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According to my parents (who were actually alive then), there was a backlash against more traditional educational approaches (particularly anything involving memorization) in the '60s. Education reoriented towards teaching students to be creative and think critically rather than accept received wisdom. Whole language caught on as part of that -- teach kids to _think_ rather than just follow an algorithm. Unfortunately in this case the algorithm is a fundamental necessity needed for higher level work.

Edit: commenter below links to Tom Lehrer's New Math, and yeah the crap they made me do in math class ("write a paragraph reflecting on what you learned about multiplication") is also an instance of this 60s reaction against rigorously and uncritically learning foundational material so you can do meaningful critical thought once you've mastered the basics.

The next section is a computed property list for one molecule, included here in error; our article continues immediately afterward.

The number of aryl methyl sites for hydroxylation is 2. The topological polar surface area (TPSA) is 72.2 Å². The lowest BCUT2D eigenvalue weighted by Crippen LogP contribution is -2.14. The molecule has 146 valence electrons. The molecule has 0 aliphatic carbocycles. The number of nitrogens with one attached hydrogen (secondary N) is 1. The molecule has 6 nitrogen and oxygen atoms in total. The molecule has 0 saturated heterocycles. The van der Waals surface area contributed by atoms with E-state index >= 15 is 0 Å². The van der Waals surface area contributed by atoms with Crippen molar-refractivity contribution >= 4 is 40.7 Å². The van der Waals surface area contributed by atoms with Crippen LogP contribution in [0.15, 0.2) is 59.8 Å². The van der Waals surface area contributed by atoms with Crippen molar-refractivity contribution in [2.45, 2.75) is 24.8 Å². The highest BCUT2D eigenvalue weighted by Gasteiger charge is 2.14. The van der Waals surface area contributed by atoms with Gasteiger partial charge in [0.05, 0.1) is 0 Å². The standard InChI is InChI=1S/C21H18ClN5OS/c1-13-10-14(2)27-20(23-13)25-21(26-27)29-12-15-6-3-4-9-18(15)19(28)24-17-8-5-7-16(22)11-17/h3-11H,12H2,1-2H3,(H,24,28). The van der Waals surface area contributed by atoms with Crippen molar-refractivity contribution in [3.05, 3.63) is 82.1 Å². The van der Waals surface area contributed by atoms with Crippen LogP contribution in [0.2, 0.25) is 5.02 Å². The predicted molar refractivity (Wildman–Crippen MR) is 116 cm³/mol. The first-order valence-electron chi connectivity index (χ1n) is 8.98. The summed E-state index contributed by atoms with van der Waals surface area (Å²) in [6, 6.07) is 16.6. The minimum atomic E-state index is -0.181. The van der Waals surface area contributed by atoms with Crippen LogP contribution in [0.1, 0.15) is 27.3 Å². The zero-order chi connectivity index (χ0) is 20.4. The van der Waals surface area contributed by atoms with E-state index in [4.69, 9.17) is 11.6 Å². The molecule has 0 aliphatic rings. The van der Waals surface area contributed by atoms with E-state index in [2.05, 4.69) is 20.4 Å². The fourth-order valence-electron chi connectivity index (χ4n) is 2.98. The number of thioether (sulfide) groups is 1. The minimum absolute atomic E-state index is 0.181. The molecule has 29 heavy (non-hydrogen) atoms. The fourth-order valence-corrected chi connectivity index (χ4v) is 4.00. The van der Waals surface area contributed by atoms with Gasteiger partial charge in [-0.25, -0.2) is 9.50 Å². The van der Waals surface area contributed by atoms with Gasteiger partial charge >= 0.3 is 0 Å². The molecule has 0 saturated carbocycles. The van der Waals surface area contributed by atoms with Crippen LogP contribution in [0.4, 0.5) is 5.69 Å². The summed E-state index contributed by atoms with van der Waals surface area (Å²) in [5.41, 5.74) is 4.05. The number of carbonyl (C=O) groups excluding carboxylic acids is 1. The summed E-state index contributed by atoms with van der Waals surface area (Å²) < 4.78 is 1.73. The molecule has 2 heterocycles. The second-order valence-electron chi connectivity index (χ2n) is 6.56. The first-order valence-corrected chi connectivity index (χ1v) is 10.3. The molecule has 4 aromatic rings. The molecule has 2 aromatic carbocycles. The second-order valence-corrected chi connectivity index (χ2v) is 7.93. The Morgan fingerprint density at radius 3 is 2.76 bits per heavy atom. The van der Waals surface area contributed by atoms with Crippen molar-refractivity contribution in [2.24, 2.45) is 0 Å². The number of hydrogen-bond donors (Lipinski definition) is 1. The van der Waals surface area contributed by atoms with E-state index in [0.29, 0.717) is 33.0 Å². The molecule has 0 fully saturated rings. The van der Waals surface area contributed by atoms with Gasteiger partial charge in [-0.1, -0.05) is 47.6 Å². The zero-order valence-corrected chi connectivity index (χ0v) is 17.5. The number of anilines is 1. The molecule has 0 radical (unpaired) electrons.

> According to my parents (who were actually alive then), there was a backlash against more traditional educational approaches (particularly anything involving memorization) in the '60s.

Yeah. This was the cognitive revolution after a long period of (excessive, imho) behaviorism.

The pendulum swang too far in the other direction in some cases.


I just read Why Knowledge Matters by E. D Hirsch Jr and in that book he does contend that this sort of thing happened around the 60s in the USA and also prominently analyses France’s adoption of similar practices in around 1980-90 that had the same negative effects on math and literacy.


> the crap they made me do in math class ("write a paragraph reflecting on what you learned about multiplication")

Shockingly, this has come back into style. My brother's high school math classes have been of this type for the past couple of years.


Tom Lehrer's take on this matter:

https://m.youtube.com/watch?v=UIKGV2cTgqA




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